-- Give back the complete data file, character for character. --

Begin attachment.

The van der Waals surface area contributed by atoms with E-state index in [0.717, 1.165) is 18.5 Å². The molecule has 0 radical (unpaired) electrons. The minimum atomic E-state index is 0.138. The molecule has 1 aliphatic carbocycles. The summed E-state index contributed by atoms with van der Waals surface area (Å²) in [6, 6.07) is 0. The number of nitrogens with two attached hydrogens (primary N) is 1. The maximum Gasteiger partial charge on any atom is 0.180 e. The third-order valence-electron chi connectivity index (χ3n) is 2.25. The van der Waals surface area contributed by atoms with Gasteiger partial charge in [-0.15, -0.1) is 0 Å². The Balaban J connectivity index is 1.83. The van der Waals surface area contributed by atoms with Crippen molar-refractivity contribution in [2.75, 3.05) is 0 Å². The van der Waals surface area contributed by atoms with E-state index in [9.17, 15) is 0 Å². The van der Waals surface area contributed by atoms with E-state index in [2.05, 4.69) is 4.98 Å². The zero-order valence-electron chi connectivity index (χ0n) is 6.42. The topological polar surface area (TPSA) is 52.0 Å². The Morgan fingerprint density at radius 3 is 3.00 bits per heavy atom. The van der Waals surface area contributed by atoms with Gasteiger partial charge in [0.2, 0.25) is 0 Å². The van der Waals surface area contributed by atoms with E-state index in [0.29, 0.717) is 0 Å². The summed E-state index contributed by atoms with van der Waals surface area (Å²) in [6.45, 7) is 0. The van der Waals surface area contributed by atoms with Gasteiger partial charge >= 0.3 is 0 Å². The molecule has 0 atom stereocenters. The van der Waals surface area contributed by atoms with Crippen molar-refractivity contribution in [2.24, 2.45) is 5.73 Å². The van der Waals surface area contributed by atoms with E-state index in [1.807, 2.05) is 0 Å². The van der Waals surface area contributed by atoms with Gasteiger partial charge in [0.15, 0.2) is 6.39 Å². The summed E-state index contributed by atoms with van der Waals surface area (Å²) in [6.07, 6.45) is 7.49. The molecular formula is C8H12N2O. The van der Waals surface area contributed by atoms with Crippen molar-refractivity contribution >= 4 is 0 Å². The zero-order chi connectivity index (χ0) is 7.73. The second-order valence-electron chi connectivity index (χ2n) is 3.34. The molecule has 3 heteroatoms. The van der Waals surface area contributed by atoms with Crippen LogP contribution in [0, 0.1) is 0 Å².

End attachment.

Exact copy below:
The van der Waals surface area contributed by atoms with E-state index in [0.717, 1.165) is 18.5 Å². The molecule has 0 radical (unpaired) electrons. The minimum atomic E-state index is 0.138. The molecule has 1 aliphatic carbocycles. The summed E-state index contributed by atoms with van der Waals surface area (Å²) in [6, 6.07) is 0. The number of nitrogens with two attached hydrogens (primary N) is 1. The maximum Gasteiger partial charge on any atom is 0.180 e. The third-order valence-electron chi connectivity index (χ3n) is 2.25. The van der Waals surface area contributed by atoms with Gasteiger partial charge in [-0.15, -0.1) is 0 Å². The Balaban J connectivity index is 1.83. The van der Waals surface area contributed by atoms with Crippen molar-refractivity contribution in [2.75, 3.05) is 0 Å². The van der Waals surface area contributed by atoms with E-state index in [9.17, 15) is 0 Å². The van der Waals surface area contributed by atoms with E-state index in [2.05, 4.69) is 4.98 Å². The zero-order valence-electron chi connectivity index (χ0n) is 6.42. The topological polar surface area (TPSA) is 52.0 Å². The Morgan fingerprint density at radius 3 is 3.00 bits per heavy atom. The van der Waals surface area contributed by atoms with Gasteiger partial charge in [0.2, 0.25) is 0 Å². The van der Waals surface area contributed by atoms with E-state index in [0.29, 0.717) is 0 Å². The summed E-state index contributed by atoms with van der Waals surface area (Å²) in [6.45, 7) is 0. The van der Waals surface area contributed by atoms with Gasteiger partial charge >= 0.3 is 0 Å². The molecule has 0 atom stereocenters. The van der Waals surface area contributed by atoms with Crippen molar-refractivity contribution in [2.24, 2.45) is 5.73 Å². The van der Waals surface area contributed by atoms with E-state index in [1.807, 2.05) is 0 Å². The van der Waals surface area contributed by atoms with Gasteiger partial charge in [0.15, 0.2) is 6.39 Å². The summed E-state index contributed by atoms with van der Waals surface area (Å²) in [6.07, 6.45) is 7.49. The molecular formula is C8H12N2O. The van der Waals surface area contributed by atoms with Crippen molar-refractivity contribution >= 4 is 0 Å². The zero-order chi connectivity index (χ0) is 7.73. The second-order valence-electron chi connectivity index (χ2n) is 3.34. The molecule has 3 heteroatoms. The van der Waals surface area contributed by atoms with Crippen LogP contribution in [0, 0.1) is 0 Å².